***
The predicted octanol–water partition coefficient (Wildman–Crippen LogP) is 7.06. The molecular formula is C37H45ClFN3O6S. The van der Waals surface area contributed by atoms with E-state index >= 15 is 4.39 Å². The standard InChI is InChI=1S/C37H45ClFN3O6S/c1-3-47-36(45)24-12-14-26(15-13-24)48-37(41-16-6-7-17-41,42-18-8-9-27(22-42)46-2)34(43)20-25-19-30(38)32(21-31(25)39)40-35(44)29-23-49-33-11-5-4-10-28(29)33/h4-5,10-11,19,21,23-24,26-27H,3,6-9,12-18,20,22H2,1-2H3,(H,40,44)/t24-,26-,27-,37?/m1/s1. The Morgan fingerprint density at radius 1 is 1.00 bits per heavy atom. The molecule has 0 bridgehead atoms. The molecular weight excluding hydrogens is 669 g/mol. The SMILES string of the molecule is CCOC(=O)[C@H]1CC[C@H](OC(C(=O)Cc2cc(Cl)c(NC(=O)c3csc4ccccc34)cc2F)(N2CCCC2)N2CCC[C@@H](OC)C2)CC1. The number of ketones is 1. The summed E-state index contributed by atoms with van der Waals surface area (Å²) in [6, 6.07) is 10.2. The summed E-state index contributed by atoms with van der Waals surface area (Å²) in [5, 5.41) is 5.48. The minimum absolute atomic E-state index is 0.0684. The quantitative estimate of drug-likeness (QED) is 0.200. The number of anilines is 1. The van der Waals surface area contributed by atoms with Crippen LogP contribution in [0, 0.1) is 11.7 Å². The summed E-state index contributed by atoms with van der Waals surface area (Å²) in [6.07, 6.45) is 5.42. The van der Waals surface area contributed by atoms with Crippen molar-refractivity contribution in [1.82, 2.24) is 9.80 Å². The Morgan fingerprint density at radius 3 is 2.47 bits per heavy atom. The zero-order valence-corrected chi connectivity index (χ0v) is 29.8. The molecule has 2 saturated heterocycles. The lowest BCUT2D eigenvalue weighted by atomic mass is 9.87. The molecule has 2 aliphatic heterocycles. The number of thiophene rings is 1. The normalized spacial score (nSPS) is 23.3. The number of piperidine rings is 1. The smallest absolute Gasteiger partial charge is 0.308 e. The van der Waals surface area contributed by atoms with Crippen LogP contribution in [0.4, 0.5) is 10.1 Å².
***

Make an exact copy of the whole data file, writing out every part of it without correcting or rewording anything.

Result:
The predicted octanol–water partition coefficient (Wildman–Crippen LogP) is 7.06. The molecular formula is C37H45ClFN3O6S. The van der Waals surface area contributed by atoms with E-state index >= 15 is 4.39 Å². The standard InChI is InChI=1S/C37H45ClFN3O6S/c1-3-47-36(45)24-12-14-26(15-13-24)48-37(41-16-6-7-17-41,42-18-8-9-27(22-42)46-2)34(43)20-25-19-30(38)32(21-31(25)39)40-35(44)29-23-49-33-11-5-4-10-28(29)33/h4-5,10-11,19,21,23-24,26-27H,3,6-9,12-18,20,22H2,1-2H3,(H,40,44)/t24-,26-,27-,37?/m1/s1. The Morgan fingerprint density at radius 1 is 1.00 bits per heavy atom. The molecule has 0 bridgehead atoms. The molecular weight excluding hydrogens is 669 g/mol. The SMILES string of the molecule is CCOC(=O)[C@H]1CC[C@H](OC(C(=O)Cc2cc(Cl)c(NC(=O)c3csc4ccccc34)cc2F)(N2CCCC2)N2CCC[C@@H](OC)C2)CC1. The number of ketones is 1. The summed E-state index contributed by atoms with van der Waals surface area (Å²) in [6, 6.07) is 10.2. The summed E-state index contributed by atoms with van der Waals surface area (Å²) in [5, 5.41) is 5.48. The minimum absolute atomic E-state index is 0.0684. The quantitative estimate of drug-likeness (QED) is 0.200. The number of anilines is 1. The van der Waals surface area contributed by atoms with Crippen LogP contribution in [0, 0.1) is 11.7 Å². The summed E-state index contributed by atoms with van der Waals surface area (Å²) in [6.07, 6.45) is 5.42. The van der Waals surface area contributed by atoms with Crippen molar-refractivity contribution in [1.82, 2.24) is 9.80 Å². The Morgan fingerprint density at radius 3 is 2.47 bits per heavy atom. The zero-order valence-corrected chi connectivity index (χ0v) is 29.8. The molecule has 2 saturated heterocycles. The lowest BCUT2D eigenvalue weighted by atomic mass is 9.87. The molecule has 2 aliphatic heterocycles. The number of thiophene rings is 1. The normalized spacial score (nSPS) is 23.3. The number of piperidine rings is 1. The smallest absolute Gasteiger partial charge is 0.308 e. The van der Waals surface area contributed by atoms with Crippen LogP contribution in [0.4, 0.5) is 10.1 Å².